I applaud your public efforts and publicity against your sexual predator. The Jewish Community is about 5-10 years behind the Catholic Church on the issue of clergy sexual abuse. The internet however is a weapon that can be used to expose and stop clergy sexual offenders and their supporters.

Just an idea for you blog. Include the name of each Rabbi that is aware of the Rabbi that abused you and their excuse for standing idly by and doing nothing or worst supporting this Rabbi. I noticed that the Awareness Center while listing a post for each Rabbinical Sexual Offender, fails to list the names of all the Rabbi's in that Jewish Community that actively and openly include the Rabbi and synagogue in their Community events. Community leaders and Rabbis need to exclude synagogues that maintain and support a sexual predator from all activities and events. Stand strong like Moses.

I received this email from an anonymous supporter and it made me feel very good. I wish there were more Jews in the community who understand rabbinic sexual misconduct like this person does. I have continued to email this person since this first message and it always does my soul good to read what this person says.

To anonymous - thank you for your kind words - I always look forward to hearing from you and I hope that other survivors read your words and glean comfort from them.

To the victim of the "Rabbi" sexual offender
Dear Victim/Survivor,

My heart goes out to you. Unfortunately you are not alone. You are not the first person he has abused. You are just the first one who had the strength to stand publicly up to him.

I applaud your efforts to continue your Judaism.
Your congregation unfortunately has failed at following Jewish law and practice.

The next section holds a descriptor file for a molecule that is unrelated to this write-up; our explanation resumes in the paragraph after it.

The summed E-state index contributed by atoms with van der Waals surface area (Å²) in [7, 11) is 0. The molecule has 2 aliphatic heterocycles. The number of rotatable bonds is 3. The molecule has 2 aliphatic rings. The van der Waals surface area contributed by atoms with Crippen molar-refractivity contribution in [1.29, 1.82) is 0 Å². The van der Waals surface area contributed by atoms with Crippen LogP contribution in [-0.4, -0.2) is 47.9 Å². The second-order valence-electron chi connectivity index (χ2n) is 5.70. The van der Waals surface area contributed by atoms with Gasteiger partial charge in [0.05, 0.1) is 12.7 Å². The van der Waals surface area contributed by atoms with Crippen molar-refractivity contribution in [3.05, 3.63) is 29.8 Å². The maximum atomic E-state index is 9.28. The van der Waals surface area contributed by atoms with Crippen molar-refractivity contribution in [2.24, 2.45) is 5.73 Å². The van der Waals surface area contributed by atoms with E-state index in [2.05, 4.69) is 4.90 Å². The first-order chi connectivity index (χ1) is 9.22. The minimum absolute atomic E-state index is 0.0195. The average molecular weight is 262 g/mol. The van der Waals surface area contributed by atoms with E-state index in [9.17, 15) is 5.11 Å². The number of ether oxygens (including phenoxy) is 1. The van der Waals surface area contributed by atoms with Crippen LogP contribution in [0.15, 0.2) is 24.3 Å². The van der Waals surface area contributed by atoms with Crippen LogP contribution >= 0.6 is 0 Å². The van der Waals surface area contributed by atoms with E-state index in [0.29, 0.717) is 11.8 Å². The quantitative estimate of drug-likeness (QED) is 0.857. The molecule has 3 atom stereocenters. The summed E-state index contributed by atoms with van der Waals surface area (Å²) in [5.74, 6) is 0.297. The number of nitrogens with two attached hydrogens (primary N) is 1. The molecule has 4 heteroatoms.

Your congregation can't survive spiritually if they don't get rid of this Rabbi. The congregation is forced to deal with the issue as long as you are present. The longer you stay and continue to go to services the more the congregation will be put in turmoil. For a congregation that doesn't do the right thing, turmoil of this nature is good.

You did nothing wrong. Your blame is 0%. The Rabbi is mostly to blame as is the congregation that supports him. "Thou shalt not stand idly by the blood of thy neighbor" - clearly pushes the guilt on the congregation.

I know that you are deeply hurt by all of this. Be strong. I am unfortunately inclined to give you the following realistic advice:

1. Don't trust anyone

2. Consider a law suit

3. Do not try to negotiate with synagogue board members. If they had done the right thing in the 1st place and fired their sexual offender Rabbi then you wouldn't need to meet with them or sue them. They deserve what they get. They won't come to reasonable terms. You will help them and yourself the most by giving them what they deserve... in this case a good lawsuit to pay for.

4. Do not deal with any Rabbinical Organization or Rabbi "Union". You will waste your time and energy. These organizations only protect the guilty Rabbi.

5. Do not feel guilty! You owe nothing to the congregation or the Rabbi. They failed. You are a victim. You are owed restitution.

6. Do not stop going to shul. You are the one who has the right to be there. Congregants that shun you or mistreat you actually serve to justify and hasten the means to extracate the Rabbi. A congregation that is in turmoil eventually has to face the issues. If everyone moves on as if nothing ever happened then the Rabbi can stay.

7. You can go public whenever you choose to. Wait until you are ready and prepared. This can be in 2 months or 2 years.

8. Be Strong.

9. G-D is with you.

10. Be aware that your shul represents a small proportion of Jews. The majority of Jews support you and are disgusted by your Rabbi and the ones that support keeping him.

11. In the end there is justice!